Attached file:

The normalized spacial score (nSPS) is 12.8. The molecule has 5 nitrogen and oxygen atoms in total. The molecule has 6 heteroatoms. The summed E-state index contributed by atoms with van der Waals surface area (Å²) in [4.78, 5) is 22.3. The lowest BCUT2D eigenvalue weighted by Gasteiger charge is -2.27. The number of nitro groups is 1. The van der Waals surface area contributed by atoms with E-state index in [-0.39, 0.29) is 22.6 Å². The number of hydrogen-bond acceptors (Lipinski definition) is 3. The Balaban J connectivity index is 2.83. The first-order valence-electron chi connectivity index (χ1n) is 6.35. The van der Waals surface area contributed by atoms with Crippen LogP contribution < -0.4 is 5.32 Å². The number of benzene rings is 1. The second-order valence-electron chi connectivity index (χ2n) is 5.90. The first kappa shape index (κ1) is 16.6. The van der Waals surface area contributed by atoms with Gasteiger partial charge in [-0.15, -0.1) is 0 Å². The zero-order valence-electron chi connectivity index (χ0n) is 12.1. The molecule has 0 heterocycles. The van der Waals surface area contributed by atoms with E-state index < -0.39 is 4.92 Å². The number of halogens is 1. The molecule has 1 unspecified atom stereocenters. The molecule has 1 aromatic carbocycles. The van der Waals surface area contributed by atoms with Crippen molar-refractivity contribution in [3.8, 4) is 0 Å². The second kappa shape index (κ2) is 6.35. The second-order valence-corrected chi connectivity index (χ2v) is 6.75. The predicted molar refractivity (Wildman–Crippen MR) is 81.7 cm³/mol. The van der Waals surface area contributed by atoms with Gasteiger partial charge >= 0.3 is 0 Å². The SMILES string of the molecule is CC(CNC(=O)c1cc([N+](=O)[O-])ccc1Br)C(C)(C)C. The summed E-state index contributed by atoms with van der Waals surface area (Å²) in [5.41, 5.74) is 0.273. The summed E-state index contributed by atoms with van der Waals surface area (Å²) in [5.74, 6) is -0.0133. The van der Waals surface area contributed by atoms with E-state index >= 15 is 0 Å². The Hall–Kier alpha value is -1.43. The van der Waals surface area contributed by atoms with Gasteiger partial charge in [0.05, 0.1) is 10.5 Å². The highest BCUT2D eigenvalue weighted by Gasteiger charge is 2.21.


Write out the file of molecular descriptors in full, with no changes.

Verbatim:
The normalized spacial score (nSPS) is 12.8. The molecule has 5 nitrogen and oxygen atoms in total. The molecule has 6 heteroatoms. The summed E-state index contributed by atoms with van der Waals surface area (Å²) in [4.78, 5) is 22.3. The lowest BCUT2D eigenvalue weighted by Gasteiger charge is -2.27. The number of nitro groups is 1. The van der Waals surface area contributed by atoms with E-state index in [-0.39, 0.29) is 22.6 Å². The number of hydrogen-bond acceptors (Lipinski definition) is 3. The Balaban J connectivity index is 2.83. The first-order valence-electron chi connectivity index (χ1n) is 6.35. The van der Waals surface area contributed by atoms with Crippen LogP contribution < -0.4 is 5.32 Å². The number of benzene rings is 1. The second-order valence-electron chi connectivity index (χ2n) is 5.90. The first kappa shape index (κ1) is 16.6. The van der Waals surface area contributed by atoms with Gasteiger partial charge in [-0.15, -0.1) is 0 Å². The zero-order valence-electron chi connectivity index (χ0n) is 12.1. The molecule has 0 heterocycles. The van der Waals surface area contributed by atoms with E-state index < -0.39 is 4.92 Å². The number of halogens is 1. The molecule has 1 unspecified atom stereocenters. The molecule has 1 aromatic carbocycles. The van der Waals surface area contributed by atoms with Crippen molar-refractivity contribution in [3.8, 4) is 0 Å². The second kappa shape index (κ2) is 6.35. The second-order valence-corrected chi connectivity index (χ2v) is 6.75. The predicted molar refractivity (Wildman–Crippen MR) is 81.7 cm³/mol. The van der Waals surface area contributed by atoms with Gasteiger partial charge >= 0.3 is 0 Å². The SMILES string of the molecule is CC(CNC(=O)c1cc([N+](=O)[O-])ccc1Br)C(C)(C)C. The summed E-state index contributed by atoms with van der Waals surface area (Å²) in [5.41, 5.74) is 0.273. The summed E-state index contributed by atoms with van der Waals surface area (Å²) in [5.74, 6) is -0.0133. The van der Waals surface area contributed by atoms with E-state index >= 15 is 0 Å². The Hall–Kier alpha value is -1.43. The van der Waals surface area contributed by atoms with Gasteiger partial charge in [0.05, 0.1) is 10.5 Å². The highest BCUT2D eigenvalue weighted by Gasteiger charge is 2.21.